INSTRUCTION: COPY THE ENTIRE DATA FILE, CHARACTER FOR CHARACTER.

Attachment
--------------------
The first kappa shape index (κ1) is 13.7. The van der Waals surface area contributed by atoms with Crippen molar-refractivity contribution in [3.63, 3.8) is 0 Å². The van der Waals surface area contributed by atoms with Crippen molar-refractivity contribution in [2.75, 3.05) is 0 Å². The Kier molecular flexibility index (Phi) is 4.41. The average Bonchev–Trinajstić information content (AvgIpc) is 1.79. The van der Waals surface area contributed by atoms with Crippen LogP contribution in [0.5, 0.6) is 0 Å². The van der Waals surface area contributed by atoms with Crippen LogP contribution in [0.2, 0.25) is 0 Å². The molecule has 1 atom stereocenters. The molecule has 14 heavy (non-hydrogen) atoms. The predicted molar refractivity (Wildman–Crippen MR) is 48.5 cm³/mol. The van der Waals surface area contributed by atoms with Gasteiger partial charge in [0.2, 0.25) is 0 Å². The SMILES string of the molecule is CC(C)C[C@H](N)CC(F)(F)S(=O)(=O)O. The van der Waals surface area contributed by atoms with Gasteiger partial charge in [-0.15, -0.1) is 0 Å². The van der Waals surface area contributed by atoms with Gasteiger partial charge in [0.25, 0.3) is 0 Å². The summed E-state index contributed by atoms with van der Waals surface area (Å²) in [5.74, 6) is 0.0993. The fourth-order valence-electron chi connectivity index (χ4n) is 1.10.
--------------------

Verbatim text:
The first kappa shape index (κ1) is 13.7. The van der Waals surface area contributed by atoms with Crippen molar-refractivity contribution in [3.63, 3.8) is 0 Å². The van der Waals surface area contributed by atoms with Crippen molar-refractivity contribution in [2.75, 3.05) is 0 Å². The Kier molecular flexibility index (Phi) is 4.41. The average Bonchev–Trinajstić information content (AvgIpc) is 1.79. The van der Waals surface area contributed by atoms with Crippen LogP contribution in [0.5, 0.6) is 0 Å². The van der Waals surface area contributed by atoms with Crippen LogP contribution in [0.2, 0.25) is 0 Å². The molecule has 1 atom stereocenters. The molecule has 14 heavy (non-hydrogen) atoms. The predicted molar refractivity (Wildman–Crippen MR) is 48.5 cm³/mol. The van der Waals surface area contributed by atoms with Gasteiger partial charge in [0.2, 0.25) is 0 Å². The SMILES string of the molecule is CC(C)C[C@H](N)CC(F)(F)S(=O)(=O)O. The van der Waals surface area contributed by atoms with Gasteiger partial charge in [-0.15, -0.1) is 0 Å². The van der Waals surface area contributed by atoms with Gasteiger partial charge in [0.25, 0.3) is 0 Å². The summed E-state index contributed by atoms with van der Waals surface area (Å²) in [5.74, 6) is 0.0993. The fourth-order valence-electron chi connectivity index (χ4n) is 1.10.